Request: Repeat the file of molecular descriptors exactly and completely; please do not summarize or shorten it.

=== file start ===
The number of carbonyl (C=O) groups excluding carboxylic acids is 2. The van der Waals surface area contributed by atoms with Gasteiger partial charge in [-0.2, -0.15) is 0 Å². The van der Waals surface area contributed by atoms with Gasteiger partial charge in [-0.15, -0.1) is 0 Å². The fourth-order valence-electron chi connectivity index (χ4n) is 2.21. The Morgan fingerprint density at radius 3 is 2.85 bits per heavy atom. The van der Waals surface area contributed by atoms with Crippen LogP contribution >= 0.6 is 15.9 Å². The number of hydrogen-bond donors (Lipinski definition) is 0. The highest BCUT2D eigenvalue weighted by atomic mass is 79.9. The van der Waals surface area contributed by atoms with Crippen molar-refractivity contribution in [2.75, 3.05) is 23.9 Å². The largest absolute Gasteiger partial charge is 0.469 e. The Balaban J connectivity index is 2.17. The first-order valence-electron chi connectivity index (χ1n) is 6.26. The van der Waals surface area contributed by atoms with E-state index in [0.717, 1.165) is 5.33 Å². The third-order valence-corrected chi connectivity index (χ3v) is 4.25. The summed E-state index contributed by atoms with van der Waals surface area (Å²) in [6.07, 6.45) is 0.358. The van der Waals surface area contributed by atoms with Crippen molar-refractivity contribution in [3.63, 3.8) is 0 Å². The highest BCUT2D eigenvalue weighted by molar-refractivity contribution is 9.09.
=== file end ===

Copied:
The number of carbonyl (C=O) groups excluding carboxylic acids is 2. The van der Waals surface area contributed by atoms with Gasteiger partial charge in [-0.2, -0.15) is 0 Å². The van der Waals surface area contributed by atoms with Gasteiger partial charge in [-0.15, -0.1) is 0 Å². The fourth-order valence-electron chi connectivity index (χ4n) is 2.21. The Morgan fingerprint density at radius 3 is 2.85 bits per heavy atom. The van der Waals surface area contributed by atoms with Crippen LogP contribution >= 0.6 is 15.9 Å². The number of hydrogen-bond donors (Lipinski definition) is 0. The highest BCUT2D eigenvalue weighted by atomic mass is 79.9. The van der Waals surface area contributed by atoms with Crippen molar-refractivity contribution in [2.75, 3.05) is 23.9 Å². The largest absolute Gasteiger partial charge is 0.469 e. The Balaban J connectivity index is 2.17. The first-order valence-electron chi connectivity index (χ1n) is 6.26. The van der Waals surface area contributed by atoms with E-state index in [0.717, 1.165) is 5.33 Å². The third-order valence-corrected chi connectivity index (χ3v) is 4.25. The summed E-state index contributed by atoms with van der Waals surface area (Å²) in [6.07, 6.45) is 0.358. The van der Waals surface area contributed by atoms with Crippen molar-refractivity contribution in [3.63, 3.8) is 0 Å². The highest BCUT2D eigenvalue weighted by molar-refractivity contribution is 9.09.